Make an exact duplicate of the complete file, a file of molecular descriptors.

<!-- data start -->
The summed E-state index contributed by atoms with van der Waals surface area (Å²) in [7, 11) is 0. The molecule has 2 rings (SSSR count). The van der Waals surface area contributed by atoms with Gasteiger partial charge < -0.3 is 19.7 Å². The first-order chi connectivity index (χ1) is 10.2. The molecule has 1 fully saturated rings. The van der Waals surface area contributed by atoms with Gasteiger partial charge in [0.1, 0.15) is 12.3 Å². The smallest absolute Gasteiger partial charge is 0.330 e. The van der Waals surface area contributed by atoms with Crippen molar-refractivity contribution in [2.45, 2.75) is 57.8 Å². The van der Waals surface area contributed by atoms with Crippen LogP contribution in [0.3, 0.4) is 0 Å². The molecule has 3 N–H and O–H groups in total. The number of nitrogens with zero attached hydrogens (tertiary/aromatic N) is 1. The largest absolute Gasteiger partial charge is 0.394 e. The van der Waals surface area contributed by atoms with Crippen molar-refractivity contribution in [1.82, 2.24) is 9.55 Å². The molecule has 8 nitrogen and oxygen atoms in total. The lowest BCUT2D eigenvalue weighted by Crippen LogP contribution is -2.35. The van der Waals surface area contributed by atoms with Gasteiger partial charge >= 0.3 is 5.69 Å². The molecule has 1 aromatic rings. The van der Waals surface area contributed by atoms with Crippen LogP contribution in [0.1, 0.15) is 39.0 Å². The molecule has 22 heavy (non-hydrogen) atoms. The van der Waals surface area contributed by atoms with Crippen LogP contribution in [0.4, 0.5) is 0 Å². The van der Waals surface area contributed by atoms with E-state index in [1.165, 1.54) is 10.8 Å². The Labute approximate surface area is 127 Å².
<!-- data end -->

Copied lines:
The summed E-state index contributed by atoms with van der Waals surface area (Å²) in [7, 11) is 0. The molecule has 2 rings (SSSR count). The van der Waals surface area contributed by atoms with Gasteiger partial charge < -0.3 is 19.7 Å². The first-order chi connectivity index (χ1) is 10.2. The molecule has 1 fully saturated rings. The van der Waals surface area contributed by atoms with Gasteiger partial charge in [0.1, 0.15) is 12.3 Å². The smallest absolute Gasteiger partial charge is 0.330 e. The van der Waals surface area contributed by atoms with Crippen molar-refractivity contribution in [2.45, 2.75) is 57.8 Å². The van der Waals surface area contributed by atoms with Crippen LogP contribution in [0.3, 0.4) is 0 Å². The molecule has 3 N–H and O–H groups in total. The number of nitrogens with zero attached hydrogens (tertiary/aromatic N) is 1. The largest absolute Gasteiger partial charge is 0.394 e. The van der Waals surface area contributed by atoms with Crippen molar-refractivity contribution in [1.82, 2.24) is 9.55 Å². The molecule has 8 nitrogen and oxygen atoms in total. The lowest BCUT2D eigenvalue weighted by Crippen LogP contribution is -2.35. The van der Waals surface area contributed by atoms with Gasteiger partial charge >= 0.3 is 5.69 Å². The molecule has 1 aromatic rings. The van der Waals surface area contributed by atoms with Crippen LogP contribution in [0.1, 0.15) is 39.0 Å². The molecule has 22 heavy (non-hydrogen) atoms. The van der Waals surface area contributed by atoms with Crippen LogP contribution in [0.4, 0.5) is 0 Å². The van der Waals surface area contributed by atoms with E-state index in [1.165, 1.54) is 10.8 Å². The Labute approximate surface area is 127 Å².